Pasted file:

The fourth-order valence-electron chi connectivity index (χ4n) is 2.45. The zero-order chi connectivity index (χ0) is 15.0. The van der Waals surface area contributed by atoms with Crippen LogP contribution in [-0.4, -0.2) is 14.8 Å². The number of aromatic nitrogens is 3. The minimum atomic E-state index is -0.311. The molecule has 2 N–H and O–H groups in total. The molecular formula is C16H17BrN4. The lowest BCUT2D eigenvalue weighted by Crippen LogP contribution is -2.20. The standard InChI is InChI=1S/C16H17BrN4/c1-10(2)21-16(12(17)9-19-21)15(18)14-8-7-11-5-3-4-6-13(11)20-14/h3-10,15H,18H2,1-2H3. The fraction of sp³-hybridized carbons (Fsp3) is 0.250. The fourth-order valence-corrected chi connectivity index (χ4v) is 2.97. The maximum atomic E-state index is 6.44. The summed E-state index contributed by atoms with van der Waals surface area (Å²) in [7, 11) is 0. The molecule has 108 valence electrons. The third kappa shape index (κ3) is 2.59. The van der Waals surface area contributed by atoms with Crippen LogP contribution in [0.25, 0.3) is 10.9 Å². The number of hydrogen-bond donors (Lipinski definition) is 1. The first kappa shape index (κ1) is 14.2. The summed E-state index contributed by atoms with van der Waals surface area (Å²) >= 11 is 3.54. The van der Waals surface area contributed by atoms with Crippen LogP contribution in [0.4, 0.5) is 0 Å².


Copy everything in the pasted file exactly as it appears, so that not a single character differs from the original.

The fourth-order valence-electron chi connectivity index (χ4n) is 2.45. The zero-order chi connectivity index (χ0) is 15.0. The van der Waals surface area contributed by atoms with Crippen LogP contribution in [-0.4, -0.2) is 14.8 Å². The number of aromatic nitrogens is 3. The minimum atomic E-state index is -0.311. The molecule has 2 N–H and O–H groups in total. The molecular formula is C16H17BrN4. The lowest BCUT2D eigenvalue weighted by Crippen LogP contribution is -2.20. The standard InChI is InChI=1S/C16H17BrN4/c1-10(2)21-16(12(17)9-19-21)15(18)14-8-7-11-5-3-4-6-13(11)20-14/h3-10,15H,18H2,1-2H3. The fraction of sp³-hybridized carbons (Fsp3) is 0.250. The fourth-order valence-corrected chi connectivity index (χ4v) is 2.97. The maximum atomic E-state index is 6.44. The summed E-state index contributed by atoms with van der Waals surface area (Å²) in [7, 11) is 0. The molecule has 108 valence electrons. The third kappa shape index (κ3) is 2.59. The van der Waals surface area contributed by atoms with Crippen LogP contribution in [0.25, 0.3) is 10.9 Å². The number of hydrogen-bond donors (Lipinski definition) is 1. The first kappa shape index (κ1) is 14.2. The summed E-state index contributed by atoms with van der Waals surface area (Å²) >= 11 is 3.54. The van der Waals surface area contributed by atoms with Crippen LogP contribution in [0.4, 0.5) is 0 Å².